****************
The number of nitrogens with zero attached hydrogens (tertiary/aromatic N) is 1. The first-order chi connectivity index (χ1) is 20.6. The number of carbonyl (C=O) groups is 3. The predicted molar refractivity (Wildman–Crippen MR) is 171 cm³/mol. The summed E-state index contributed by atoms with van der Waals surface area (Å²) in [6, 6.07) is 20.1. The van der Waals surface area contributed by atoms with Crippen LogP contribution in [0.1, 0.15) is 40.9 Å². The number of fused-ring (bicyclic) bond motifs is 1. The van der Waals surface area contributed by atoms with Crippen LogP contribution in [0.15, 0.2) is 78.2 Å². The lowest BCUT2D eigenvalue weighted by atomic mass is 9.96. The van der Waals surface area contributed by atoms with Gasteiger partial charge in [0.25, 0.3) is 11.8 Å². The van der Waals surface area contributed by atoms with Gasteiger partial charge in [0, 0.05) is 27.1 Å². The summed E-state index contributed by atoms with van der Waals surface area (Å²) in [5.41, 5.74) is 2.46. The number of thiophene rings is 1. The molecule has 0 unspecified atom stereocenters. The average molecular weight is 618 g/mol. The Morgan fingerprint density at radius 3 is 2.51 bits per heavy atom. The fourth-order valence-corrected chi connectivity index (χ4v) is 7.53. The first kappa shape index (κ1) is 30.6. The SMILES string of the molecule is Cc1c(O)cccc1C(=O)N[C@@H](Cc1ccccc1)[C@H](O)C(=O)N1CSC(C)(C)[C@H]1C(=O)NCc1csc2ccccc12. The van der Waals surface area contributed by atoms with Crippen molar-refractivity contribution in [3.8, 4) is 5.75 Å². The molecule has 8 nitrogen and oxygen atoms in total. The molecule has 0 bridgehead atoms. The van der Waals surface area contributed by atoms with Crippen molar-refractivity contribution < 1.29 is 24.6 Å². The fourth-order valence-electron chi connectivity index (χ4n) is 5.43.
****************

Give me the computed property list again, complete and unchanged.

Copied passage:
The number of nitrogens with zero attached hydrogens (tertiary/aromatic N) is 1. The first-order chi connectivity index (χ1) is 20.6. The number of carbonyl (C=O) groups is 3. The predicted molar refractivity (Wildman–Crippen MR) is 171 cm³/mol. The summed E-state index contributed by atoms with van der Waals surface area (Å²) in [6, 6.07) is 20.1. The van der Waals surface area contributed by atoms with Crippen LogP contribution in [0.1, 0.15) is 40.9 Å². The number of fused-ring (bicyclic) bond motifs is 1. The van der Waals surface area contributed by atoms with Crippen LogP contribution in [0.15, 0.2) is 78.2 Å². The lowest BCUT2D eigenvalue weighted by atomic mass is 9.96. The van der Waals surface area contributed by atoms with Gasteiger partial charge in [0.25, 0.3) is 11.8 Å². The van der Waals surface area contributed by atoms with Gasteiger partial charge in [0, 0.05) is 27.1 Å². The summed E-state index contributed by atoms with van der Waals surface area (Å²) in [5.41, 5.74) is 2.46. The number of thiophene rings is 1. The molecule has 0 unspecified atom stereocenters. The average molecular weight is 618 g/mol. The Morgan fingerprint density at radius 3 is 2.51 bits per heavy atom. The fourth-order valence-corrected chi connectivity index (χ4v) is 7.53. The first kappa shape index (κ1) is 30.6. The SMILES string of the molecule is Cc1c(O)cccc1C(=O)N[C@@H](Cc1ccccc1)[C@H](O)C(=O)N1CSC(C)(C)[C@H]1C(=O)NCc1csc2ccccc12. The van der Waals surface area contributed by atoms with Crippen molar-refractivity contribution in [3.8, 4) is 5.75 Å². The molecule has 8 nitrogen and oxygen atoms in total. The molecule has 0 bridgehead atoms. The van der Waals surface area contributed by atoms with Crippen molar-refractivity contribution < 1.29 is 24.6 Å². The fourth-order valence-electron chi connectivity index (χ4n) is 5.43.